At the Palais Garnier, Figaro gets married

Placer The Marriage of Figaro, opera more than perfect dramatically and musically, behind the scenes of an opera house; make Count Almaviva its star director, Suzanne a dresser, Figaro a props man, Basilio a vocal coach, and the castle staff a gallery of choristers and ballerinas… the idea should not shock even the supporters of bets in literal scenes. Especially since the social games and, even more psychological, which are woven between the characters, their differences in status and their power relations find a convincing parallel in the very codified universe of the show.

Nevertheless The wedding ask, even demand, that the most intense life, joy and melancholy, tenderness and cruelty hold a permanent festival there, sustained by the sequence of recitatives to arias, arias to ensembles, ensembles to finales.

Netia Jones understood this well, placing her scenography under the sign of the time that slips through your fingers. The duet between Suzanne and Chérubin in Act II is thus visualized by the countdown of a digital clock: barely more than a minute to get the young page out of one of those delicate situations where his adolescent emotions precipitate him more often than not!

But the severity of the sets with angular lines – appearing dressing rooms, workshops, backstage –, the charmless costumes and the direction of the somewhat dull actors do not allow the idea to be embodied, to vibrate or to make us vibrate. It essentially lacks the interaction between the characters, in the comic as in the sadness, in the confrontation as in the complicity. It will be necessary to wait for the beginning of Act IV for the distress of the young Barberine and the painful amazement of Marceline (who, however, has seen others!) do not bring out the emotion. Too briefly.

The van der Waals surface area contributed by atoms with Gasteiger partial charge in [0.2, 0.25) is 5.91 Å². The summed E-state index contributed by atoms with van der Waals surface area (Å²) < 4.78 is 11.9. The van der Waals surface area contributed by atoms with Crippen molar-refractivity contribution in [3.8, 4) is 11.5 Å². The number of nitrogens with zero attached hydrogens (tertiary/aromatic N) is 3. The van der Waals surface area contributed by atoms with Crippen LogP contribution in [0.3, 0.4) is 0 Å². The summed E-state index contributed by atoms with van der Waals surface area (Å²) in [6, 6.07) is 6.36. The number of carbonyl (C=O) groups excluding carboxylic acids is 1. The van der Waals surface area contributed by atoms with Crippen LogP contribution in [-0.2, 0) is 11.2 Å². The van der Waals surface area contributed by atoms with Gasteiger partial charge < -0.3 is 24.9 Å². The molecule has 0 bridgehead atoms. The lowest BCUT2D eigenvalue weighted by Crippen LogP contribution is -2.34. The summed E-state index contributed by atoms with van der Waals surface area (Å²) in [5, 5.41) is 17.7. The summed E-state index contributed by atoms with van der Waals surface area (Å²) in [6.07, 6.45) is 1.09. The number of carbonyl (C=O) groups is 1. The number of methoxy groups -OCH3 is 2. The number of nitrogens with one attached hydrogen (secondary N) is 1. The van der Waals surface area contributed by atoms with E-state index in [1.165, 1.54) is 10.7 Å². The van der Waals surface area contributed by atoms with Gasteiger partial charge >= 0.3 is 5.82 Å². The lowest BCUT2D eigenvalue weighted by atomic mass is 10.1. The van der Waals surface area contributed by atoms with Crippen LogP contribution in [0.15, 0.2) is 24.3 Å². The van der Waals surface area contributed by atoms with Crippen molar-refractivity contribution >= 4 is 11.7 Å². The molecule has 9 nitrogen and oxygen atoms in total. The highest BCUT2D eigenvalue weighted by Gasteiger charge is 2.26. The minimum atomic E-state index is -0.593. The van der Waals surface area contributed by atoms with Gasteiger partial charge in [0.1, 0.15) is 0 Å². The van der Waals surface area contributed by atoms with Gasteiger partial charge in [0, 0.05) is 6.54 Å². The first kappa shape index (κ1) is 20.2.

Where is the grain of madness?

Fine, elegant, attentive to the virtuoso chants and counterchants of the orchestra, to the alchemy between oboe and bassoon, to the voluble repartee of the second violins, to the poetry of the pizzicati, the direction of Gustavo Dudamel also remains somewhat in sickness of abandonment and madness. Perhaps the few discrepancies between the pit and the stage at the start of the performance, and the softness of certain string attacks prompted the conductor to favor “security”? As we often see, the premiere of a show (which is moreover abused by uncertainties and health constraints) is generally neither the best nor the most liberated.

Modified by the Covid, the voice cast has the immense merit of offering excellent supporting roles, starting with the carnivorous Bartolo by James Cresswell, the cunning Basilio by Michael Colvin, the brash gardener Antonio by Marc Labonnette and the Don Curzio, nasal notary played by Christophe Mortagne: in the dazzling sextet of Act III, his musical and theatrical alliance of circumstance with the count becomes particularly delectable!

Peter Mattei, Master Count

Among the protagonists, we remain deliciously frightened by the rich, deep, crackling vocal charisma of Peter Mattei and well convinced that, the curtain down, his repentant Almaviva will immediately find his donjuanesque addiction. The friendship of yesteryear with Figaro, to which Luca Pisaroni brings his intimate knowledge of the role despite a slightly extinct voice, belongs to a bygone past.

→ CRITICAL. At the Paris Opera, the musical poetry of Gustavo Dudamel

Lea Desandre offers her lovely voice to the thrilling Cherub, while Maria Bengtsson’s Countess, embarrassed here and there by a somewhat shortness of breath, has on the other hand pure and luminous high notes and a very human fragility which contrasts with the assurance mischievous and the musical solidity of Anna El Khashem’s Suzanne. The young soprano (born in 1996) certainly lacks breadth but we imagine that she has not yet fully spread her wings. The Paris Opera has also entrusted him with the role of Zerline in Don Giovanni, Mozart again, from February 1st…

Leave a Comment